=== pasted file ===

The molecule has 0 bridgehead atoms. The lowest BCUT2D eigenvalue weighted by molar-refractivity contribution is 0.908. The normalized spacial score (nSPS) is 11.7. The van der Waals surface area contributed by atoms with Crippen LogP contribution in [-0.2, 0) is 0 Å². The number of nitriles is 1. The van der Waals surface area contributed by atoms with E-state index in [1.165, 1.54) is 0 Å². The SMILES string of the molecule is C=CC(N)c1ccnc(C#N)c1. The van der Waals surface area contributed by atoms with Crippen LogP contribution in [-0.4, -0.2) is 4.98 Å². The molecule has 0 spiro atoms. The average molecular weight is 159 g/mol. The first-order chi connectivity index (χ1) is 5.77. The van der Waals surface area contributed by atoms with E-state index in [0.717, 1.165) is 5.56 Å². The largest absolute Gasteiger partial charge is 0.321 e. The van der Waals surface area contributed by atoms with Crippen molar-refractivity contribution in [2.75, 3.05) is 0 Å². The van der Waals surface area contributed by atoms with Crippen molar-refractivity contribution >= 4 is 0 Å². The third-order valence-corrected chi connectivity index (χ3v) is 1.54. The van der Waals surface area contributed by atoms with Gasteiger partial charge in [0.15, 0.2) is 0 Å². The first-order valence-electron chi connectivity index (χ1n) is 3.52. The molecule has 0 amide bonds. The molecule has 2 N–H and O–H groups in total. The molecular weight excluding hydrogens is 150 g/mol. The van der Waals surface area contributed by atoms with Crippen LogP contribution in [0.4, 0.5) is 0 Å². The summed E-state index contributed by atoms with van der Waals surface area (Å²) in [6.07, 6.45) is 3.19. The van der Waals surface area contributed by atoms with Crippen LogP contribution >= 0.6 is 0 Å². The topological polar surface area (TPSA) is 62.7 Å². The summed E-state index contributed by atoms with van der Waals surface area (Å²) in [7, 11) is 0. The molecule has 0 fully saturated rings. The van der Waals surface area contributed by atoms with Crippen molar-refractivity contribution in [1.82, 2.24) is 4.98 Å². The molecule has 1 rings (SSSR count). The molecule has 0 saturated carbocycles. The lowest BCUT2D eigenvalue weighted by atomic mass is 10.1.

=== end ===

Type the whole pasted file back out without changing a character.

The molecule has 0 bridgehead atoms. The lowest BCUT2D eigenvalue weighted by molar-refractivity contribution is 0.908. The normalized spacial score (nSPS) is 11.7. The van der Waals surface area contributed by atoms with Crippen LogP contribution in [-0.2, 0) is 0 Å². The number of nitriles is 1. The van der Waals surface area contributed by atoms with E-state index in [1.165, 1.54) is 0 Å². The SMILES string of the molecule is C=CC(N)c1ccnc(C#N)c1. The van der Waals surface area contributed by atoms with Crippen LogP contribution in [-0.4, -0.2) is 4.98 Å². The molecule has 0 spiro atoms. The average molecular weight is 159 g/mol. The first-order chi connectivity index (χ1) is 5.77. The van der Waals surface area contributed by atoms with E-state index in [0.717, 1.165) is 5.56 Å². The largest absolute Gasteiger partial charge is 0.321 e. The van der Waals surface area contributed by atoms with Crippen molar-refractivity contribution in [2.75, 3.05) is 0 Å². The van der Waals surface area contributed by atoms with Crippen molar-refractivity contribution >= 4 is 0 Å². The third-order valence-corrected chi connectivity index (χ3v) is 1.54. The van der Waals surface area contributed by atoms with Gasteiger partial charge in [0.15, 0.2) is 0 Å². The first-order valence-electron chi connectivity index (χ1n) is 3.52. The molecule has 0 amide bonds. The molecule has 2 N–H and O–H groups in total. The molecular weight excluding hydrogens is 150 g/mol. The van der Waals surface area contributed by atoms with Crippen LogP contribution in [0.4, 0.5) is 0 Å². The summed E-state index contributed by atoms with van der Waals surface area (Å²) in [6.07, 6.45) is 3.19. The van der Waals surface area contributed by atoms with Crippen LogP contribution >= 0.6 is 0 Å². The topological polar surface area (TPSA) is 62.7 Å². The summed E-state index contributed by atoms with van der Waals surface area (Å²) in [7, 11) is 0. The molecule has 0 fully saturated rings. The van der Waals surface area contributed by atoms with Crippen molar-refractivity contribution in [1.82, 2.24) is 4.98 Å². The molecule has 1 rings (SSSR count). The molecule has 0 saturated carbocycles. The lowest BCUT2D eigenvalue weighted by atomic mass is 10.1.